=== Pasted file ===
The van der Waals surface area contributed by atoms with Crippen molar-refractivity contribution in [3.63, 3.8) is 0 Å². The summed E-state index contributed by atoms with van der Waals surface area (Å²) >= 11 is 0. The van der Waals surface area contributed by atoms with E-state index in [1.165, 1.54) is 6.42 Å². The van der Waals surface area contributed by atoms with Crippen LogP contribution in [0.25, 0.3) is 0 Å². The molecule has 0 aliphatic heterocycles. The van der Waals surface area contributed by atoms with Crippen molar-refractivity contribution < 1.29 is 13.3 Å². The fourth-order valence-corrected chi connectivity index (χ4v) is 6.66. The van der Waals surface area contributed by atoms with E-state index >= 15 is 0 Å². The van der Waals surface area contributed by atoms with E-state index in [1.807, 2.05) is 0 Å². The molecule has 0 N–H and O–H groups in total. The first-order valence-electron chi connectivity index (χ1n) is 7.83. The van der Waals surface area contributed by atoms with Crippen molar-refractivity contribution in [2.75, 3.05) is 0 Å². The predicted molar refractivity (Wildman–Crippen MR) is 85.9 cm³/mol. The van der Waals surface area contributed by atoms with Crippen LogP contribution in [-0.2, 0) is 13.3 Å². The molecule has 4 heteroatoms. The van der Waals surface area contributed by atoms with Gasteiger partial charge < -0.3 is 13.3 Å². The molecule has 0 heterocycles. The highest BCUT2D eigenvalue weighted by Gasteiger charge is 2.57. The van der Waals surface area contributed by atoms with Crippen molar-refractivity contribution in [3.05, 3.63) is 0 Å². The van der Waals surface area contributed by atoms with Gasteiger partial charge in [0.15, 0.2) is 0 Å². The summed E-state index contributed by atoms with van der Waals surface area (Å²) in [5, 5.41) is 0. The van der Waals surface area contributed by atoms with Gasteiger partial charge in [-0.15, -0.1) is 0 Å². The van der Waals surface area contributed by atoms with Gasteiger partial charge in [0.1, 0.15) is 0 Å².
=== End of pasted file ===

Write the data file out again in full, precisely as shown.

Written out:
The van der Waals surface area contributed by atoms with Crippen molar-refractivity contribution in [3.63, 3.8) is 0 Å². The summed E-state index contributed by atoms with van der Waals surface area (Å²) >= 11 is 0. The van der Waals surface area contributed by atoms with E-state index in [1.165, 1.54) is 6.42 Å². The van der Waals surface area contributed by atoms with Crippen LogP contribution in [0.25, 0.3) is 0 Å². The molecule has 0 aliphatic heterocycles. The van der Waals surface area contributed by atoms with Crippen molar-refractivity contribution < 1.29 is 13.3 Å². The fourth-order valence-corrected chi connectivity index (χ4v) is 6.66. The van der Waals surface area contributed by atoms with E-state index >= 15 is 0 Å². The van der Waals surface area contributed by atoms with E-state index in [1.807, 2.05) is 0 Å². The molecule has 0 N–H and O–H groups in total. The first-order valence-electron chi connectivity index (χ1n) is 7.83. The van der Waals surface area contributed by atoms with Crippen molar-refractivity contribution in [2.75, 3.05) is 0 Å². The predicted molar refractivity (Wildman–Crippen MR) is 85.9 cm³/mol. The van der Waals surface area contributed by atoms with Crippen LogP contribution in [-0.2, 0) is 13.3 Å². The molecule has 4 heteroatoms. The van der Waals surface area contributed by atoms with Gasteiger partial charge < -0.3 is 13.3 Å². The molecule has 0 heterocycles. The highest BCUT2D eigenvalue weighted by Gasteiger charge is 2.57. The van der Waals surface area contributed by atoms with Crippen molar-refractivity contribution in [3.05, 3.63) is 0 Å². The van der Waals surface area contributed by atoms with Gasteiger partial charge in [0.15, 0.2) is 0 Å². The summed E-state index contributed by atoms with van der Waals surface area (Å²) in [5, 5.41) is 0. The van der Waals surface area contributed by atoms with Gasteiger partial charge in [-0.15, -0.1) is 0 Å². The van der Waals surface area contributed by atoms with Gasteiger partial charge in [0.1, 0.15) is 0 Å².